This is a harbinger of doom – the number of times we’ve seen RFPs with 2000 one-line rows in an excel spreadsheet with “Yes” and “No” with indication of importance in columns, with a single row that just says B2B.
A better way?
Firstly, replicating a feature should not be confused with facilitating an outcome or a process – there is a huge difference.
Forrester recommends the formulation of 3 to 4 well planned scenarios that encompass all touch points of a business.
Personally, during my time as an intermediary between brands and agencies I found a non-prescriptive approach worked very well for my SME and midmarket clients.
My favoured process took a broad, outline approach to initial scoping, helping the client to take a step back and think about the customer, the administrator, the marketer and the customer service people, for example.
I would encourage them to come up with a short scenario that encapsulates the day to day workings of each touch point. All subsequent agency demo’s and conversations with the retailer or brand are then firmly focused on the key issues, whilst retaining individuality and allowing creativity.
One well thought out scenario can encompass a large number of processes and required features, and allow freedom of expression in each response. This approach allows the retailer to gain a much better insight into an agency or platform vendor too, especially valuable in instances where agencies or SI’s all use the same platform.
Here’s a great example of a fictional multichannel scenario I really like, adapted from the HBR:
Amy, age 28, needs resort wear for a Caribbean vacation. She starts shopping from her couch by emailing customer services at Danella, the retailer where she bought two outfits the previous month. The representative recommends several items, emailing a link to superimposed photos of them on Amy’s avatar in the member’s area. Amy buys one item from Danella online and then drives to the Danella store near her to collect her order and try on the other in-stock items she likes.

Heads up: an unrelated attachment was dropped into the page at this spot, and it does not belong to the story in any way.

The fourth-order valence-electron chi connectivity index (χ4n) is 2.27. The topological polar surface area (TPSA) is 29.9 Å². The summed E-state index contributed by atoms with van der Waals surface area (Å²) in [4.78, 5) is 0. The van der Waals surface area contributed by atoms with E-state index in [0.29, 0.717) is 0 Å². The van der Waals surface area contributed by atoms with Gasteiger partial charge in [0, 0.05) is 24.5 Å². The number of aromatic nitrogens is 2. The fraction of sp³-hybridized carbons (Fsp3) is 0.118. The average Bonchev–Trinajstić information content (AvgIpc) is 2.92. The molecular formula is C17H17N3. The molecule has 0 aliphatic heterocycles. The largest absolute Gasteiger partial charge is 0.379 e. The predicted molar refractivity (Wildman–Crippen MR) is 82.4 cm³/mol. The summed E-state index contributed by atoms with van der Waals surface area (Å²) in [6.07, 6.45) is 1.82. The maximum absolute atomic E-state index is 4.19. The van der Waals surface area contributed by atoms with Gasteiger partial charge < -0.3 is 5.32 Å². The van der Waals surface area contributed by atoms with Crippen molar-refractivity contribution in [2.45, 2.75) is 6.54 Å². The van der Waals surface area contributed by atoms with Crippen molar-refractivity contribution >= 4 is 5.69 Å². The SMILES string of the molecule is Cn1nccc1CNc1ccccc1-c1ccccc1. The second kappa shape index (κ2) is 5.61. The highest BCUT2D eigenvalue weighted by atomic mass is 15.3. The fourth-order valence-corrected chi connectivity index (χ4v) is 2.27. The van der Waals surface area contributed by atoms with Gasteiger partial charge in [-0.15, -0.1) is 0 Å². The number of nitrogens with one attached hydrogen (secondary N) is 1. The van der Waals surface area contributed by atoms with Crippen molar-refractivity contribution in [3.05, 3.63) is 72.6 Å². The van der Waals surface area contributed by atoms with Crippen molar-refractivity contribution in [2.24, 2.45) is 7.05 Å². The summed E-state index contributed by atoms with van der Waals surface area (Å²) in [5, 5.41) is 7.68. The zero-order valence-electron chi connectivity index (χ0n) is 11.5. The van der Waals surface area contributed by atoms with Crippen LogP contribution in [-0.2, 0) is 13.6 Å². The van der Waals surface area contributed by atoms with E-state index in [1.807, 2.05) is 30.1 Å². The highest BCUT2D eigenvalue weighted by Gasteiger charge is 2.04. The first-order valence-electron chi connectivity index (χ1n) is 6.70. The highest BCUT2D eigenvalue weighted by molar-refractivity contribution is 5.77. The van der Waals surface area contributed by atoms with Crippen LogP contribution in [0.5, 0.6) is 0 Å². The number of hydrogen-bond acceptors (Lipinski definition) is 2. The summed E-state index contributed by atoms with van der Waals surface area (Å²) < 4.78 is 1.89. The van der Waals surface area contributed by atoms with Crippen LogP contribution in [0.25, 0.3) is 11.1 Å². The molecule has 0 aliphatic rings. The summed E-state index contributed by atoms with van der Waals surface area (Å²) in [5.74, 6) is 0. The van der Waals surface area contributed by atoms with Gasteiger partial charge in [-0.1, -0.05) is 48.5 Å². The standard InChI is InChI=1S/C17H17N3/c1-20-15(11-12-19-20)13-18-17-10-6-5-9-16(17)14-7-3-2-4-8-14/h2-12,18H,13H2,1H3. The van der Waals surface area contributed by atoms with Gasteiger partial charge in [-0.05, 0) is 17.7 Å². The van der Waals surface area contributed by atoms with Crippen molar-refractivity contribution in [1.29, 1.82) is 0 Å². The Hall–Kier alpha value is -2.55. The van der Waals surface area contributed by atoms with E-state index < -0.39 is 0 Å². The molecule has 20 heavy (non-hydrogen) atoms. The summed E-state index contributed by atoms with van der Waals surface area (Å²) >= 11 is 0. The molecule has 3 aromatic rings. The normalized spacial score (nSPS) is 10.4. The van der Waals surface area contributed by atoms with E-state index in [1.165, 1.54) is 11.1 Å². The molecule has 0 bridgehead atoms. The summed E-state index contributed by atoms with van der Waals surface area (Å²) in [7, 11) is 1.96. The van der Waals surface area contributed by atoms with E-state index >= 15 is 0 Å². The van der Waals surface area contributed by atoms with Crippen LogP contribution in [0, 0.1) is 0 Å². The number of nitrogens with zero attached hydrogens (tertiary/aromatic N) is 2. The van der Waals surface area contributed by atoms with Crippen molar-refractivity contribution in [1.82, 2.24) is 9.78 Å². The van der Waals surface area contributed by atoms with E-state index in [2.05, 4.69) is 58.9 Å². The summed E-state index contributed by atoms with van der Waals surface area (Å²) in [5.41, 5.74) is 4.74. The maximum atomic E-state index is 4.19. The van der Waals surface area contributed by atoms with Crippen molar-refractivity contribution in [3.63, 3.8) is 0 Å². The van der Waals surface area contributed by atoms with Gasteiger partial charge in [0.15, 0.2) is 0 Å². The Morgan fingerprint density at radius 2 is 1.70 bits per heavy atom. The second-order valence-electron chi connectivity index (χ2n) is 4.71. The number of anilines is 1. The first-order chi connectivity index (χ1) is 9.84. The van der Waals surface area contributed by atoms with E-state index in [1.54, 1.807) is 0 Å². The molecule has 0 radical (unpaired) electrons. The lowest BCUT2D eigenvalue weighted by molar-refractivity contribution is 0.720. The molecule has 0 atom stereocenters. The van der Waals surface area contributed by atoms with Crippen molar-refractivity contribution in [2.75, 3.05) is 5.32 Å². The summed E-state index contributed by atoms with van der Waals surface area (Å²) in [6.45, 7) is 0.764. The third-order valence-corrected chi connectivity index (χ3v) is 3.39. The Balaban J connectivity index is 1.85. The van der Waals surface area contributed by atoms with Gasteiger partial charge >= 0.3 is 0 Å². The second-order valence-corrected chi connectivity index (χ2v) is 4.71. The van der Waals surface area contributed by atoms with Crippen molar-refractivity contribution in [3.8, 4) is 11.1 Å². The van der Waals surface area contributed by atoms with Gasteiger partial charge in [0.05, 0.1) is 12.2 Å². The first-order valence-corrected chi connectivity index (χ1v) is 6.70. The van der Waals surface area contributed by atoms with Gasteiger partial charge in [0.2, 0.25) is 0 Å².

As Amy enters Danella, a sales associate walks her to a dressing room stocked with her online selections—plus some matching shoes and a cocktail dress. She likes the shoes, the dress is daring and expensive, so Amy sends a video to three stylish friends, asking for their opinion. The responses come quickly: three thumbs down. She collects the items she wants, and checks out with her smartphone.
As she heads for the door, a life-size screen recognizes her and shows a special offer on an irresistible summer-weight top. Amy quickly checks her budget online, smiles, and uses her phone to scan the customized Quick Response code on the screen. The item will be shipped from another Danella store to her home tomorrow.
Can lessons be learned from the persona model pioneered by the Eisenberg brothers to understand and influence motivation in a purchasing situation? I think a similar approach will prove invaluable here.
I think written scenarios can work, although Max suggests otherwise:
I would actually argue that the assertion in the Forrester report that stipulates ‘Communicate these scenarios to the vendors in written form’ is wrong. I think it would be better if vendors were only told general areas in advance of an interactive session – far more effective if you put them on the spot and see how well they understand their own tools, and how to use them in context.
To wrap up…
Storytelling is the future.
More and more agencies and vendors are deciding not to respond to hugely time consuming, prescriptive RFP documents and so retailers, brands and any consultants brought in to help need to show an acute awareness of the marketplace so as not to rule out perfectly suited options.
There’s a place for tiny detail, but leave this for the functional spec.
A more open, flexible approach is better for all concerned and will add tons of value. It’s far more inclusive, prevents homogenisation of technology, and allows technology and service remit to serve the business needs as opposed to mimicking an incumbent setup that’s being replaced.
The playing field should not be levelled, and the concept of comparing like for like should be banished. Rather than the technology per se it’s more often the capabilities of a provider and after-sales service that are the deciding factors where selection is concerned. These should be allowed to be fully demonstrated and not stifled.
Detail should be arrived at, not started with – we have BDD (Behavioural Driven Development), let’s start utilising BDS (Behavioural Driven Scoping).